If you "order money from US through BOA" - which I guess means you will obtain yen in the US from BOA - you WILL suffer an 8-10% hit or more on the transaction because BOA will exchange to its advantage. Today's REAL yen rate is 114+/$1 and you'll get less than 104 per with BOA. Travelex (which runs the exchange bureaus you see in US airports) is offering 101.25 yen/dollar. So using the Travelex number (which is about what you'd probably get at BOA) that's a loss of 13000 yen over 1000 USD, or the equivalent of paying about $114 dollars for not having a bank account with a debit card that will cut your losses. In other words, an 11.4% loss to you.

Understand this: BOA will not exchange your dollars into yen at the actual exchange rate. It will exchange your money at a rate favorable to it. You are an individual and BOA is not a charity. Minor transactions like this cost BOA banker time and administrative hassle. To individuals $1000 is a lot of money, to BOA it's an ant walking next to an elephant.

Even with your bad deal at BOA, you will get the interbank exchange rate (the REAL rate) and then be charged $5 plus 3%. Taking out 35000 yen in three transactions will cost $15 in fees plus 3% of the conversion cost, which means 1050 yen per transaction - that's another 3150 yen total or $27.65 or so at today's rate for a total withdrawal and forex fee of $42.65. Note that you probably can't withdraw the equivalent of $1000 in one ATM trip, and you should minimize your total withdrawals to save on fees, thus three 35k-yen withdrawals will be about $1000 and fewer $5 per pop hits. This means that even with your crappy deal at BOA, you'll save more than $70 by using the ATMs in Japan and not buying yen here.

Get it?
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Old Mar 7th, 2017, 10:30 AM
  #15  
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That was pretty comprehensive. Thank you!
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Old Mar 7th, 2017, 11:21 AM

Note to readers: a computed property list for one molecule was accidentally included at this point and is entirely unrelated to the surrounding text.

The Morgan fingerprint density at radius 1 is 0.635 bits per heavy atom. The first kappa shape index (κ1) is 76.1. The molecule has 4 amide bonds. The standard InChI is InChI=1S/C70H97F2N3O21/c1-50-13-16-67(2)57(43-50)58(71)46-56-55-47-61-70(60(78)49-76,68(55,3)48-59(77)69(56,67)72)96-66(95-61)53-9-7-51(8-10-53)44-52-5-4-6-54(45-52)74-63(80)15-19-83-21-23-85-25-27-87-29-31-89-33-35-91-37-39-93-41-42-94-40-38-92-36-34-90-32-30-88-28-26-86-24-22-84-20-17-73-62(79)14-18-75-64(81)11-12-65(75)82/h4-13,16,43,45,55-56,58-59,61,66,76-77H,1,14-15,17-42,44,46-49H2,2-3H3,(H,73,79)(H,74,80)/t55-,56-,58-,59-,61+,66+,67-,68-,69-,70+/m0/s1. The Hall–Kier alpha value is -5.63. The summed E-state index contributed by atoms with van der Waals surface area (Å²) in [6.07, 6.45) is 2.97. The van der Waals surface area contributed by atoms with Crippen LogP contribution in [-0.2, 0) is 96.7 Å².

#16  
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Did you mean that ATMs in Japan have lower exchange rate than BOA?
Thanks
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Old Mar 7th, 2017, 11:37 AM
  #17  
 
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Bank ATMs in Japan (and everywhere else) will give you the bank exchange rate. Check sites like xe.com to see the current bank rate. The bank rate will be MUCH better than the rate you would get at BOA, which gives you a lower exchange rate to build in profit for them. Travelex builds even more profit into the rate they give you. If you ask the bank, they will often tell you there are "no fees" for ordering currency, but they don't tell you that they use a different (unfavorable to you) exchange rate that will cost you 8-10% of the amount you are exchanging.
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Old Mar 7th, 2017, 12:30 PM
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Here's a way to test that: Ask your bank to tell you how much in yen they will give you if you ask them to give you $1000 worth. Ask them to figure in all fees (I expect they will tell you there are no fees). Now compare that with what xe.com say is $1000 worth.

Right now (and the rate changes in real time) XE says you would get 114,027.58 yen for your $1000.
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Old Mar 7th, 2017, 01:25 PM
  #19  
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Thanks much. I am heading to the bank in one hour and will definitely ask the same question right there
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Old Mar 7th, 2017, 02:33 PM
  #20  
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Just returned from the bank. It comes down to 109000 compared to 114027 that kathie said. That means it is less costly to get it from the ATM using my debit card and placing its PIN number. I think i have to give the bank a travel notice to make sure the card works there. It makes me a bit nervous to have only one option for cash but i guess it is the wisest way to go.

If I can get cash from Narita airport then i will do it there before catching the taxi. Is there a preferred ATM at the airport? Otherwise hopefully next to my hotel, Palace Tokyo.

Thanks again